Thus, hypothesis 1 was verified, while hypothesis 2 was rejected.

Some other interesting outcomes of the study:

"Results of multiple regression analyses indicated that participants’ preexisting subtle bias against women significantly interacted with student gender to predict perceptions of student composite...and mentoring."

There's verification of hypotheses 3 and 4.
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Can unconscious bias be at least partially responsible for the deficit of women professors in astronomy. I'd say this study shows that the answer is yes.

Next potential factor affecting my observation of an underrepresentation of women astro professors: institutional barriers and the two-body problem.

Please sound off in the comments! I'm learning a lot from you.
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Still not convinced that you should read the article? Yeah, I understand. I often find myself against a potential-energy barrier when it comes to clicking on links. Well, here are some additional highlights:

•Test subjects liked the female students significantly more: "However, consistent with this previous literature, liking the female student more than the male student did not translate into positive perceptions of her composite competence or material outcomes in the form of a job offer, an equitable salary, or valuable career mentoring. Moreover, only composite competence (and not likeability) helped to explain why the female student was less likely to be hired."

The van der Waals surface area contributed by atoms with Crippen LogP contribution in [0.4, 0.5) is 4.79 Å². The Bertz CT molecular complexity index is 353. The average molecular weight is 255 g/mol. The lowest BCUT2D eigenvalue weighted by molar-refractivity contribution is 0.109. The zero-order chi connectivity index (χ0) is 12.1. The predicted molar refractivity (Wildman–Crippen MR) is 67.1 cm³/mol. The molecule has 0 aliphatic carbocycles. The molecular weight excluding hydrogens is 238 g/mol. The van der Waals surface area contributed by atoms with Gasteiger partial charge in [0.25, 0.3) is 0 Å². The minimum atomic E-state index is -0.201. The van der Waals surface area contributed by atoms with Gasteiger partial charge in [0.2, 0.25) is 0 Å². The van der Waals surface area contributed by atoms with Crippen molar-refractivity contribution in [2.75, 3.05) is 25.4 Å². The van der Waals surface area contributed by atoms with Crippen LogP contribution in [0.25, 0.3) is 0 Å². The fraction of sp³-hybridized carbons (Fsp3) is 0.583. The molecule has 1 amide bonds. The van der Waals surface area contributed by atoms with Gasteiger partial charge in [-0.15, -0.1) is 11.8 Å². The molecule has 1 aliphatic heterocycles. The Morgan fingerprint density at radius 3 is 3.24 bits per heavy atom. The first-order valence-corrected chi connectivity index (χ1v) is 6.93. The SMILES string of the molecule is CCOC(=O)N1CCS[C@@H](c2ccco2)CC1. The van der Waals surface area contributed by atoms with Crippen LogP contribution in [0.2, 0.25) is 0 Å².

•"These findings underscore the point that faculty participants did not exhibit outright hostility or dislike toward female students, but were instead affected by pervasive gender stereotypes, unintentionally downgrading the competence, hireability, salary, and mentoring of a female stu- dent compared with an identical male."

•"The fact that faculty members’ bias was independent of their gender, scientific discipline, age, and tenure status suggests that it is likely un- intentional, generated from widespread cultural stereotypes rather than a conscious intention to harm women"

•"Our results raise the possibility that not only do such women en- counter biased judgments of their competence and hireability, but also receive less faculty encouragement and financial rewards than identical male counterparts. Because most students depend on feedback from their environments to calibrate their own worth (41), faculty’s assessments of students’ competence likely contribute to students’ self-efficacy and goal setting as scientists, which may influence decisions much later in their careers."